Dublin capable of going up a gear against Kerry in league final

‘Legacy issues’ from Tralee clash likely to give particular edge to meeting of old rivals

Kerry’s Shane Enright and Dublin’s Philly McMahon at the Allianz League Final media day.   Photograph:  Ramsey Cardy/Sportsfile

Kerry’s Shane Enright and Dublin’s Philly McMahon at the Allianz League Final media day. Photograph: Ramsey Cardy/Sportsfile

 

It mightn’t be expected to pull in much more than half of the capacity crowd that attended last year’s league climax between the same counties, complete with 1916 centenary pageant, but Sunday’s Allianz Football League conclusion is the best pairing neutrals could have wished for.

The old rivalry has remained popular even through Dublin’s domination – Kerry haven’t won in five matches during the past two years – and it carries additional frissons after Kerry’s 84-year old unbeaten record was resurrected and equalled last month, in Tralee of all places, by the same opponents in an at times unpleasant match that has created “legacy issues” for the weekend.

It’s eight years since Kerry last won the league, and they face a team going for a fifth in succession, a feat unequalled since Mayo in the 1930s.

The clock started ticking on an eventful week for Kerry last Sunday, as what should have been their last match in this year’s league ended with the realisation that they would in fact be contesting the final against Dublin for the second year running.

Within 36 hours Colm Cooper’s retirement was made public, and sometime after that manager Eamonn Fitzmaurice conducted an odd finger-pointing exercise directed at Dublin, based on what he felt was the disproportionate blame being levelled at his team after the divisional fixture.

Edginess

In his litany of Dublin edginess he steered clear of the match itself, unsurprisingly given that a large razor-blade factory wouldn’t have the amount of edge the home side displayed.

There has been comment on the fact that the Kerry manager may be feeling the pressure of his poor record against Jim Gavin’s Dublin and the unexpected – perhaps unwanted – necessity of playing the champions again so soon.

If that is the case it’s hard to know why. In Fitzmaurice’s time, Dublin have been manifestly the better side and yet he has generally sent out teams with a clear appreciation of what they need to do, as well as some tactical hacks to bridge the gap.

The performance three weeks ago very nearly toppled the holders and showed the cut and relentlessness of a seriously competitive team.

This season he has introduced some promising young players, and the opportunity to play Dublin in Croke Park will be worth any amount of training. If they flop on the day, that’s a valuable lesson in itself, and they will hardly do worse than last year’s league final, from which they recovered sufficiently by the time August came around to push the champions to the brink in the All-Ireland semi-final.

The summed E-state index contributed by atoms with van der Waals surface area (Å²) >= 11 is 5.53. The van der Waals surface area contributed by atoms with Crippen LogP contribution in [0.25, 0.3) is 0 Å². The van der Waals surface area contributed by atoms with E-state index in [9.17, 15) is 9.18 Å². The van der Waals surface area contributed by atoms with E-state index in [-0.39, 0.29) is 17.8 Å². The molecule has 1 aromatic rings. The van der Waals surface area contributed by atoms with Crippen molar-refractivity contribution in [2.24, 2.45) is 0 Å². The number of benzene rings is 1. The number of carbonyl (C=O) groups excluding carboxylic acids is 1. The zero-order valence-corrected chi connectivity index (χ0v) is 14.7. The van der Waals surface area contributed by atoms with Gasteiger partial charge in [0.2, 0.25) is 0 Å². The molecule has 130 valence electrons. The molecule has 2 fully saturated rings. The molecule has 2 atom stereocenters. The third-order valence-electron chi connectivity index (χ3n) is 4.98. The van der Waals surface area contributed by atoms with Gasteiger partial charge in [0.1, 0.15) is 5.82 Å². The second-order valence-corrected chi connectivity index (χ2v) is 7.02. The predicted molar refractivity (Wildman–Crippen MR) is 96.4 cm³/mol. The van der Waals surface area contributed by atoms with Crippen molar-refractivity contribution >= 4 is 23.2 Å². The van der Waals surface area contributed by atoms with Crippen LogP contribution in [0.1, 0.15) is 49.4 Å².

He may simply have been creating a fuss for the benefit of the referee, having been caught on the hop by having to play Dublin so soon after the well-publicised delinquencies of the earlier fixture.

On the subject of the match official, Croke Park policy on appointments for this fixture has been curious. There was publicity this week that Sunday’s referee Paddy Neilan had not taken charge of any Division One fixtures so far, and the same was the case with the Tralee official, Tyrone’s Seán Hurson, who ended up having to issue more cards than a postman in December.

Lazarus acts

Dublin have had an unusual campaign for an unbeaten team. Four of their matches required Lazarus acts – three draws and last week’s injury-time win over Monaghan – and two were wipe-outs, against Mayo and Roscommon. Only the opening day fixture in Cavan resulted in what might be categorised as a normal victory.

Against well-organised defences they have struggled for scores, even if their resistance to defeat has been outstanding. They’ve also given up goal chances, even if sometimes, for example in the Roscommon match, nothing has come of them, and that will need to tightening with Paul Geaney in such good form and the accuracy of old adversary Donnchadh Walsh’s shooting against Tyrone.

Positives to have emerged include Paul Flynn’s restored vigour in attack after sorting out a groin problem, as well as Bernard Brogan’s sharpness and Ciarán Kilkenny’s perpetual motion. Diarmuid Connolly is only back and struggling to get up to speed, which makes him crankier and more easily provoked than usual.

A signature aspect of recent meetings between the counties had been how well Dublin did at centrefield since the advent of Brian Fenton, but that tide turned a little last August, and three weeks ago David Moran had a stormer for Kerry, as newcomer Jack Barry made Fenton’s life uncomfortable, albeit in ways that won’t always escape detection.

This promises to be interesting. A year ago Kerry left Croke Park beaten all ends up, even if the scoreboard didn’t begin really to click until the final quarter. They have made changes for the better and if also inconsistent, they can be relied on to rouse themselves for this.

Thirty years ago Kerry were three-in-a-row All-Ireland champions and a young Dublin side ambushed them in the league final. Unlike Kerry back then, Jim Gavin’s team haven’t reached the end of the road just yet, and although they publicly disdain such visceral motivations, they were unhappy with what happened in Tralee.

Another reason they should win is that they routinely improve at this stage of the year, so they are well capable of going up the gears. They may need to.

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